Kyrgyz Musical Groups
Kamnarkan is a 10-piece musical troupe that often performs in Bishkek. The members play th the komuz, “kyl kyayk” (vertical violin), flutes, drums, mouth harps, long horns and Andean style pipes. They play Kyrgyz and Kazakh style nomadic music and bard-like storytelling and are accompanied dancers.
Folk, classical, and operatic musicians and groups perform in the capital regularly. Popular television shows feature Kyrgyz pop and folk singers and musicians.
Kyrgyz folk singers perform a variety of songs (known as "Yue-lóng ge-" in Chinese, and "ïr" in Kyrgyz), including those reserved just for a man or a woman, satirical ones, or to welcome a guest. Similar renditions can also be found among other nomadic peoples of Central Asia such as the Kazakh, Altai, Tuvan and Khakas. More than 800 songs have reportedly been collected in the Pamir region of China alone. A conference was held the in Xinjiang’s Akto County, in western China bordering Kyrgyzstan and Tajikistan, in the 2010s about keeping these traditions alive.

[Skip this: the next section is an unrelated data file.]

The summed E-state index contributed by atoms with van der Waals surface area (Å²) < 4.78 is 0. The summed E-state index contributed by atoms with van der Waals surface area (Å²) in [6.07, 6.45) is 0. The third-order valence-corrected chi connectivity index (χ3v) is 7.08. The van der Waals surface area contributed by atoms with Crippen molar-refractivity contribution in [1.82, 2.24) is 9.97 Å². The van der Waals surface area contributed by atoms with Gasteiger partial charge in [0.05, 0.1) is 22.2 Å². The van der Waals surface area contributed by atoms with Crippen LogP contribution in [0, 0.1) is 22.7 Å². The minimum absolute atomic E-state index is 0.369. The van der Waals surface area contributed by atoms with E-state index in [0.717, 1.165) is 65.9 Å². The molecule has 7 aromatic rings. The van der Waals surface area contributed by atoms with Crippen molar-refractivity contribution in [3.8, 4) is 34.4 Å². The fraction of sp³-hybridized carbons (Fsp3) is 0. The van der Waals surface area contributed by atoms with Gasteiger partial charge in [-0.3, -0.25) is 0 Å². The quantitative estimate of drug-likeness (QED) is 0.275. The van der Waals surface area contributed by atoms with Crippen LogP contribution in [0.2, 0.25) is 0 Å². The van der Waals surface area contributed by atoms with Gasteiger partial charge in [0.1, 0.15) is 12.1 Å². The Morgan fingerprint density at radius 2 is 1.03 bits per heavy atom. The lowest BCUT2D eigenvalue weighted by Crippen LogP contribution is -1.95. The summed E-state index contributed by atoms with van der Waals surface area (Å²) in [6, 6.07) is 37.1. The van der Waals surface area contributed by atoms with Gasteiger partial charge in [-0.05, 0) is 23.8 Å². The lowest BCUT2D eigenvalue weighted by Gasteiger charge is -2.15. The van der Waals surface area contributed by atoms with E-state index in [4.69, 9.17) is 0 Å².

Dance in Kyrgyzstan
Robert Uraguildiyev wrote in the “International Encyclopedia of Dance”: “Records of Kyrgyz folk dance have not survived, although some information on te character of dance lore is found in the epic “Manas”...and in the testimony if explorers who described the musical culture of the Kyrgyz. The art of folk musicians, known as “komuz” players, the mimicry, gestures and imitative movements of the folk jesters (“al-kuuduldars”), and some original folk games and rites also contain some dance elements.” [Source: “International Encyclopedia of Dance”, editor Jeane Cohen, Oxford University Press, New York]